Longer survival for lymphoma patients with HRG protein in the tumour


In a study from IGP the researchers show that the protein HRG could be used as a biomarker for some types of the cancer form lymphoma. The biomarker indicates longer survival and could be used to develop treatment strategies for different patients. The study has been published in the journal eJHaem.

Lymphomas are a type of blood cancer that originate from white blood cells. There are many different types of lymphomas with different prognoses and treatments. Much research today is focused on finding special characteristics, biomarkers, that can be used to tailor therapy and improve survival. In the present study the researchers focused on a group of lymphomas called B-cell lymphomas, and aimed to establish if the protein HRG (for Histidine-Rich Glycoprotein) could be used as a prognostic biomarker.

“HRG has been studied extensively in animal models and it has been shown to affect immune cells to gain anti-cancer properties. In addition, HRG improves the function of tumour blood vessels to make them more normal, resulting in slower tumour growth. These combined features suggested that HRG might be relevant for lymphoma patients,” says Tor Persson Skare, PhD student in Lena Claesson-Welsh’s group and first author of the study.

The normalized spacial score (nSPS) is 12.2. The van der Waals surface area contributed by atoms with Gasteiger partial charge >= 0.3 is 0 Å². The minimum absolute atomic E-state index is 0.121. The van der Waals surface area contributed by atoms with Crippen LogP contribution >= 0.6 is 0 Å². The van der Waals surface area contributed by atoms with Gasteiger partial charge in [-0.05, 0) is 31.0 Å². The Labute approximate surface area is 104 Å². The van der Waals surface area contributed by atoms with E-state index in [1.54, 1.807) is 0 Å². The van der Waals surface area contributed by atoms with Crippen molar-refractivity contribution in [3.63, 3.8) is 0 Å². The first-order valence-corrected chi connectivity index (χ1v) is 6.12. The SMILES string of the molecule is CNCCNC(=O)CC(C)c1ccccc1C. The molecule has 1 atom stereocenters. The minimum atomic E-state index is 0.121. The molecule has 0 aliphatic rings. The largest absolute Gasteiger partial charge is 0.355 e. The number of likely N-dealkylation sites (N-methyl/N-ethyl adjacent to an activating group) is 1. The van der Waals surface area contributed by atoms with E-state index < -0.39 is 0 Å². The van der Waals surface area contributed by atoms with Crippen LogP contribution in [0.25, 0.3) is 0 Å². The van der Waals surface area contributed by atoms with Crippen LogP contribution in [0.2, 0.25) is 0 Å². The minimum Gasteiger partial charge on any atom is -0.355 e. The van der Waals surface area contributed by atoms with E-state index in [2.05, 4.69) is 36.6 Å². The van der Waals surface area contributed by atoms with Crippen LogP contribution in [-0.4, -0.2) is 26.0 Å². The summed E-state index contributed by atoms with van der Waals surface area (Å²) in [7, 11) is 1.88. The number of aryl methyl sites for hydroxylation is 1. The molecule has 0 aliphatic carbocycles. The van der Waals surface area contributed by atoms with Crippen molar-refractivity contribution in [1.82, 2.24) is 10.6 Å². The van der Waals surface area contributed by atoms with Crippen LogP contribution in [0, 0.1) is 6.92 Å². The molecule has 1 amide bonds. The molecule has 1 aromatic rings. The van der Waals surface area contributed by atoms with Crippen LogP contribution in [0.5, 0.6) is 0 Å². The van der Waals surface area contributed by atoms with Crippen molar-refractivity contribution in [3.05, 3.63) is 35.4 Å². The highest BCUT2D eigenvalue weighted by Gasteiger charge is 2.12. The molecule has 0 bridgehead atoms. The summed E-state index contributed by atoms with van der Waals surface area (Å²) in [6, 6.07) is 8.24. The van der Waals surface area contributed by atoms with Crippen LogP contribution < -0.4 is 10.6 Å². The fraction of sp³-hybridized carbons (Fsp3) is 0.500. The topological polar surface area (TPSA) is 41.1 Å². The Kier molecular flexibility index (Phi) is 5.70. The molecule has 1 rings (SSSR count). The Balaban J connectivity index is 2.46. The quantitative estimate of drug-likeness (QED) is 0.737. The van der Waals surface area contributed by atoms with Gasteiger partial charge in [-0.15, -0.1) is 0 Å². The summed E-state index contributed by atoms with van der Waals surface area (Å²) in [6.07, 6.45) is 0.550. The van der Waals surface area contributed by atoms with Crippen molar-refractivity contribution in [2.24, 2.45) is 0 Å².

The researchers therefore examined if HRG was present in tumour cells from patients with different types of B-cell lymphomas and whether there was any relationship between HRG and patient survival.

“We discovered that more than one in three patients with the lymphoma type marginal zone lymphoma produced HRG in the tumours. These patients also had a significantly better survival. We also found that the gene DEFA1 was more strongly expressed in the cells containing HRG. This is interesting since the protein encoded by DEFA1 is known to help immune cells combat cancer,” says Tor Persson Skare.

The results from the study show that analysis of HRG could be a valuable tool in the development of new therapy strategies for the treatment of marginal zone lymphoma. Since the disease can vary substantially between different patients, this is particularly important to limit aggressive therapy to those that really need it.

“It would also be interesting to perform further studies focussing on the relationship between HRG and DEFA1, and to see if HRG can be exploited not only as a prognostic tool but also in therapy design,” says Tor Persson Skare.

More information:
Paper in eJHaem
Research in Lena Claesson-Welsh’s group